The oil cartel gripped the United States in an energy stranglehold in 1973, creating problems for motorists and opportunities for entrepreneurs. Figuring that renewable energy systems would soon be hot items, Jay Carter Sr. and his son, Jay Jr., combined their engineering skills to start Carter Wind Systems Inc., in Burkburnett, Tex. They spent the next several years developing wind turbines. In 1978, Congress passed the first of two hefty tax credits for alternative energy installations, and the company racked up $5 million in sales last year.

Hundreds of makers of energy systems owe their fortunes to the tax credits. But the industry has a dubious future because Uncle Sam isn't smiling anymore. The credits expire in December of 1985, and it is doubtful that they will be renewed. "Energy tax credits are a small part of the general concern over the federal deficit," says Thomas Gray, executive director of the American Wind Energy Association. "But we're swimming against the tide. Congress is trying to raise money, so that works against us."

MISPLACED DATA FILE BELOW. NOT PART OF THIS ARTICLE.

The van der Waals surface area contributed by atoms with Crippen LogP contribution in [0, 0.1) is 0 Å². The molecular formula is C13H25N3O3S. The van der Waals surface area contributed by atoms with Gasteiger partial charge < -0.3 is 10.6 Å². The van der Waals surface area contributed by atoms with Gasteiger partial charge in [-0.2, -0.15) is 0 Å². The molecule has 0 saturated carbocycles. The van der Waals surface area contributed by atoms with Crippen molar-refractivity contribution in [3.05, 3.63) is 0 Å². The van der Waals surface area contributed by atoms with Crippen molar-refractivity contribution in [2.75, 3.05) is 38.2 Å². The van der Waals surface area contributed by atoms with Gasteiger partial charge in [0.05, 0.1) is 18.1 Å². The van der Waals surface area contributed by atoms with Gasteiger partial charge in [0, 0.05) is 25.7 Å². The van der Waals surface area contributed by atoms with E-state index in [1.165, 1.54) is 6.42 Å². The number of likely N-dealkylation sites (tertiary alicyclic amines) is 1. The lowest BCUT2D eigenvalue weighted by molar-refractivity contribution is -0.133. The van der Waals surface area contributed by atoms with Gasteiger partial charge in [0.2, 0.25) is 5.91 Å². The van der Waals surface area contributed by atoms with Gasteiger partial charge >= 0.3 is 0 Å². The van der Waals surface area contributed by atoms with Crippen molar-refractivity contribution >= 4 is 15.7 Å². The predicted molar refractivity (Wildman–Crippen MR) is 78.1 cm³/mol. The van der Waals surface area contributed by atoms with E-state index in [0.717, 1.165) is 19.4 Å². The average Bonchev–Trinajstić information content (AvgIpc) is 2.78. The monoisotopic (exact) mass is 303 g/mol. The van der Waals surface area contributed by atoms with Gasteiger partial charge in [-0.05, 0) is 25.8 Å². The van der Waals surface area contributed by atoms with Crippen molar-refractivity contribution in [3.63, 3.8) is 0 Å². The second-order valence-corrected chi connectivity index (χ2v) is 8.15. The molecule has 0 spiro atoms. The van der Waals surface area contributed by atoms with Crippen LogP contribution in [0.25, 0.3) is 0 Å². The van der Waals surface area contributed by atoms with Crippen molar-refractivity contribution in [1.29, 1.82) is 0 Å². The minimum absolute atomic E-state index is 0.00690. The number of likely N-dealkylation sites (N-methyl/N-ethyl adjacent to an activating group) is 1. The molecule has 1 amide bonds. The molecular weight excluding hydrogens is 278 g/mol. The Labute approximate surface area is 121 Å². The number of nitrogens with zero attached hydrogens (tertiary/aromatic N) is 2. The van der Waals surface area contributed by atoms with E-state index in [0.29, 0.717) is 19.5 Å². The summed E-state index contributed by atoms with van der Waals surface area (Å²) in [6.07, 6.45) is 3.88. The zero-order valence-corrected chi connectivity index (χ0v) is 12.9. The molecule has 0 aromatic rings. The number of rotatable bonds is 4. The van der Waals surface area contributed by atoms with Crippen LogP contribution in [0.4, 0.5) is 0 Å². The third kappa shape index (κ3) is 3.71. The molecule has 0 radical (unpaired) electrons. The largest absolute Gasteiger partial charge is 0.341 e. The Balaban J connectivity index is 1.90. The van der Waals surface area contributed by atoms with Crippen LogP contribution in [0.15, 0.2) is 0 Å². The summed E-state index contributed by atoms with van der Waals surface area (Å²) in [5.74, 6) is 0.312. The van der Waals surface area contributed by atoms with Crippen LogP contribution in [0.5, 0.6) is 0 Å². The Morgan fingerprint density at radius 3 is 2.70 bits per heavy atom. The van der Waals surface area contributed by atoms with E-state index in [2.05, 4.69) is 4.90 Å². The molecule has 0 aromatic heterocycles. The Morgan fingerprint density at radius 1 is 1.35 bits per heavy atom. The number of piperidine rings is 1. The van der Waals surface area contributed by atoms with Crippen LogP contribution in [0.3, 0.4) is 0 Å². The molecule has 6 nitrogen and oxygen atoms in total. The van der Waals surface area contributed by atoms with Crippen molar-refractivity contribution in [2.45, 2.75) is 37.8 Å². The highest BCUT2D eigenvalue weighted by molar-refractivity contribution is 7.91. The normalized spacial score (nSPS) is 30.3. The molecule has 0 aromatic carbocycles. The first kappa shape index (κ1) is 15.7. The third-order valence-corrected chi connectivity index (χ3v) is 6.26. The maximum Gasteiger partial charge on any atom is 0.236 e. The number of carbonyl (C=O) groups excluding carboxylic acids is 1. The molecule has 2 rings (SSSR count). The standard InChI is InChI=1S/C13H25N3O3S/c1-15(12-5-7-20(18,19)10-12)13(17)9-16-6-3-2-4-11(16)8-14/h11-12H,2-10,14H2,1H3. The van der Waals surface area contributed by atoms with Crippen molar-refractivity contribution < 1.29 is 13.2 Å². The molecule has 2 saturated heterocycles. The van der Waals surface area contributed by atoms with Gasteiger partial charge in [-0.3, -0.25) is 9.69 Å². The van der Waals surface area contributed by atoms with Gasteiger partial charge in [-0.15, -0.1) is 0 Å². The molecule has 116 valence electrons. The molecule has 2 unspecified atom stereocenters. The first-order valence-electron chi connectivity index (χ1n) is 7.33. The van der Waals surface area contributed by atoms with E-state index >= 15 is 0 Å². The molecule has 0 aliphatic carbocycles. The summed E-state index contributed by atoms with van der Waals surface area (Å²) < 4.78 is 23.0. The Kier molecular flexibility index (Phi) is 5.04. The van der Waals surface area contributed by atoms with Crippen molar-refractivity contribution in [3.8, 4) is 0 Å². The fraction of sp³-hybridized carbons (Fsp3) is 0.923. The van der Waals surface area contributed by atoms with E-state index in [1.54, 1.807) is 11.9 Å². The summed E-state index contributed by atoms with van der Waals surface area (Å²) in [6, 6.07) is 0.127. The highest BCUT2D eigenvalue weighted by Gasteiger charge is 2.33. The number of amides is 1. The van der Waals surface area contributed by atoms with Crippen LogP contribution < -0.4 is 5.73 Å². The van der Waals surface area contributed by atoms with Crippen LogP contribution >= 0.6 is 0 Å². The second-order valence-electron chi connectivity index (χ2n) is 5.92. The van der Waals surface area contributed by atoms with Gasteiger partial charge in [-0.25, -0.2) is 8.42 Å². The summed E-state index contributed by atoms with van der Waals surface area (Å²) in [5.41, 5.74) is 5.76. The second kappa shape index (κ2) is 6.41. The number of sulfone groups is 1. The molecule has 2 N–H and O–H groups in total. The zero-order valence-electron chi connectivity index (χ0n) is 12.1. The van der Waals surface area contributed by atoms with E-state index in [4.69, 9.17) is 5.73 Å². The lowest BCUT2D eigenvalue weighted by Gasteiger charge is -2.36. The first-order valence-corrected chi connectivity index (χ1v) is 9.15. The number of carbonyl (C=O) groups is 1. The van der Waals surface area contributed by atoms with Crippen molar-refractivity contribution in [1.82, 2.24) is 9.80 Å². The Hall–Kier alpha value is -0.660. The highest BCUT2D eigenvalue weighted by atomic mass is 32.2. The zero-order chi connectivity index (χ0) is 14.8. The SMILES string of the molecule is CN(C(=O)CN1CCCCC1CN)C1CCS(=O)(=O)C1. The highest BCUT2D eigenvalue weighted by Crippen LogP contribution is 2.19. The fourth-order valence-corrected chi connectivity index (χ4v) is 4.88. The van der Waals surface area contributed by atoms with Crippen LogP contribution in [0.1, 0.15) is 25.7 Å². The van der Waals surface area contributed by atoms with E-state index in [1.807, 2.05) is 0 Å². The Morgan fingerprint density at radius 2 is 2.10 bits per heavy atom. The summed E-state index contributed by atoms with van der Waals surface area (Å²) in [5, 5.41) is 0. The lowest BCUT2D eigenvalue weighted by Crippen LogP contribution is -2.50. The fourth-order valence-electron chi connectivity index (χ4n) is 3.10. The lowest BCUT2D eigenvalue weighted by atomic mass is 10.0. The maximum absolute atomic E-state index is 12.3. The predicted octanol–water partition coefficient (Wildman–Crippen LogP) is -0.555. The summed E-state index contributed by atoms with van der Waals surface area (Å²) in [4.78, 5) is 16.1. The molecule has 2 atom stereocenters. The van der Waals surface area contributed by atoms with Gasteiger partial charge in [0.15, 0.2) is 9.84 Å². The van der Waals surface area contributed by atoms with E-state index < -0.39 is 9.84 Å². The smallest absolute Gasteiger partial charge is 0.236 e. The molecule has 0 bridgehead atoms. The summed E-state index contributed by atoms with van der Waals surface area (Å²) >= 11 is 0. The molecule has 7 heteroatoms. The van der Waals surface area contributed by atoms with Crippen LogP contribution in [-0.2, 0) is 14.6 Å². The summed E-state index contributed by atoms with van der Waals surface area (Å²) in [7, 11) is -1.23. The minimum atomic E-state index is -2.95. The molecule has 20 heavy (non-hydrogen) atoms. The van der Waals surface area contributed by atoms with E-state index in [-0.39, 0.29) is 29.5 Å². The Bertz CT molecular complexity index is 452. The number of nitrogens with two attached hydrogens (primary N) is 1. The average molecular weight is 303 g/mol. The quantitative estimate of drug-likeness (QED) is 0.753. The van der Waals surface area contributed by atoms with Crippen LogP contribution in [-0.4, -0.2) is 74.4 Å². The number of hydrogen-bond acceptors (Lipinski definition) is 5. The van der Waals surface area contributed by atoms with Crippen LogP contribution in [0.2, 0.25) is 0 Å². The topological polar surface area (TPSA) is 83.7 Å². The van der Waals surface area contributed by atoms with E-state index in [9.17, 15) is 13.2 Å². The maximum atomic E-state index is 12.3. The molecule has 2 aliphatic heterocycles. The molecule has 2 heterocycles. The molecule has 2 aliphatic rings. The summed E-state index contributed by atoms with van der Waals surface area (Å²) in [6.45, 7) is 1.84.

An aide to Rep. Fortney H. Stark (D-Calif.), one of the industry's fiercest adversaries, says that it is "highly unlikely" that the credits will survive. The Senate and the House agreed at conference to drop the credits during deficit-reduction hearings last June, but Rep. Dan Rostenkowski (D-Ill), chairman of the House Ways and Means Committee, plans to hold hearings on the issue early next year.

There are about 250 U.S. wind and solar equipment makers. In the solar industry alone, sales have grown from $17 million in 1976 to $1 billion in 1983. But without federal tax credits, consumers may find new equipment too costly. That could be the end for dozens of small manufacturers unable to lower prices to affordable levels.